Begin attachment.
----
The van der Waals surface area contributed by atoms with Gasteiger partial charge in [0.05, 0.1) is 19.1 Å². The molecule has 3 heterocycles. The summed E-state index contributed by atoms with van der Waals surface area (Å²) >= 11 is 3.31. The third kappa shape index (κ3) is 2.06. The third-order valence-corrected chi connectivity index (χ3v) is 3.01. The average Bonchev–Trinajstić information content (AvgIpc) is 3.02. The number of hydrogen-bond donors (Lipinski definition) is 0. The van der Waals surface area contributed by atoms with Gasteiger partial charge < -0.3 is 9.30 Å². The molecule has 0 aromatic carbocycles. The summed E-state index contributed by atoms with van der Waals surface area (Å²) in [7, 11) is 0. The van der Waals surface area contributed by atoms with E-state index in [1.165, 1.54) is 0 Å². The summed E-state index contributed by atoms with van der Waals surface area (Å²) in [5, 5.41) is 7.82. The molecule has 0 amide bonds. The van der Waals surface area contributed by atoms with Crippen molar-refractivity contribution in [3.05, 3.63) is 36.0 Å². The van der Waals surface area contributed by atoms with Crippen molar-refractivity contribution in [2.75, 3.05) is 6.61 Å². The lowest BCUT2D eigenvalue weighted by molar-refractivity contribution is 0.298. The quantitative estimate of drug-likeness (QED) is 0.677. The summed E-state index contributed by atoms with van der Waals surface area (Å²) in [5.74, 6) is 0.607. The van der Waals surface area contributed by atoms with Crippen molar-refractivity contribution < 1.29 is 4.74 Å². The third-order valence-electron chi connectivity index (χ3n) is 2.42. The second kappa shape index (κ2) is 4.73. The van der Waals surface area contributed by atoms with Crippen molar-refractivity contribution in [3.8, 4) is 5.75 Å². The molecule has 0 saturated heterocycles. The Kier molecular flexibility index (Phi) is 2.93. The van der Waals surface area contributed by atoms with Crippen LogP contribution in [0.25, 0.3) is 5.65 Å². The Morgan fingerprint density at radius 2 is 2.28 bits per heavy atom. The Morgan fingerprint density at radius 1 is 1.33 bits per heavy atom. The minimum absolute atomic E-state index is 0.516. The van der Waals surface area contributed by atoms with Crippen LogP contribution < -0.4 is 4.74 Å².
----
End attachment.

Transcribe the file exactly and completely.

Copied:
The van der Waals surface area contributed by atoms with Gasteiger partial charge in [0.05, 0.1) is 19.1 Å². The molecule has 3 heterocycles. The summed E-state index contributed by atoms with van der Waals surface area (Å²) >= 11 is 3.31. The third kappa shape index (κ3) is 2.06. The third-order valence-corrected chi connectivity index (χ3v) is 3.01. The average Bonchev–Trinajstić information content (AvgIpc) is 3.02. The number of hydrogen-bond donors (Lipinski definition) is 0. The van der Waals surface area contributed by atoms with Gasteiger partial charge < -0.3 is 9.30 Å². The molecule has 0 aromatic carbocycles. The summed E-state index contributed by atoms with van der Waals surface area (Å²) in [7, 11) is 0. The van der Waals surface area contributed by atoms with E-state index in [1.165, 1.54) is 0 Å². The summed E-state index contributed by atoms with van der Waals surface area (Å²) in [5, 5.41) is 7.82. The molecule has 0 amide bonds. The van der Waals surface area contributed by atoms with Crippen molar-refractivity contribution in [3.05, 3.63) is 36.0 Å². The van der Waals surface area contributed by atoms with Crippen molar-refractivity contribution in [2.75, 3.05) is 6.61 Å². The lowest BCUT2D eigenvalue weighted by molar-refractivity contribution is 0.298. The quantitative estimate of drug-likeness (QED) is 0.677. The summed E-state index contributed by atoms with van der Waals surface area (Å²) in [5.74, 6) is 0.607. The van der Waals surface area contributed by atoms with Crippen molar-refractivity contribution < 1.29 is 4.74 Å². The third-order valence-electron chi connectivity index (χ3n) is 2.42. The second kappa shape index (κ2) is 4.73. The van der Waals surface area contributed by atoms with Crippen molar-refractivity contribution in [3.8, 4) is 5.75 Å². The molecule has 0 saturated heterocycles. The Kier molecular flexibility index (Phi) is 2.93. The van der Waals surface area contributed by atoms with Crippen LogP contribution in [0.25, 0.3) is 5.65 Å². The Morgan fingerprint density at radius 2 is 2.28 bits per heavy atom. The Morgan fingerprint density at radius 1 is 1.33 bits per heavy atom. The minimum absolute atomic E-state index is 0.516. The van der Waals surface area contributed by atoms with Crippen LogP contribution < -0.4 is 4.74 Å².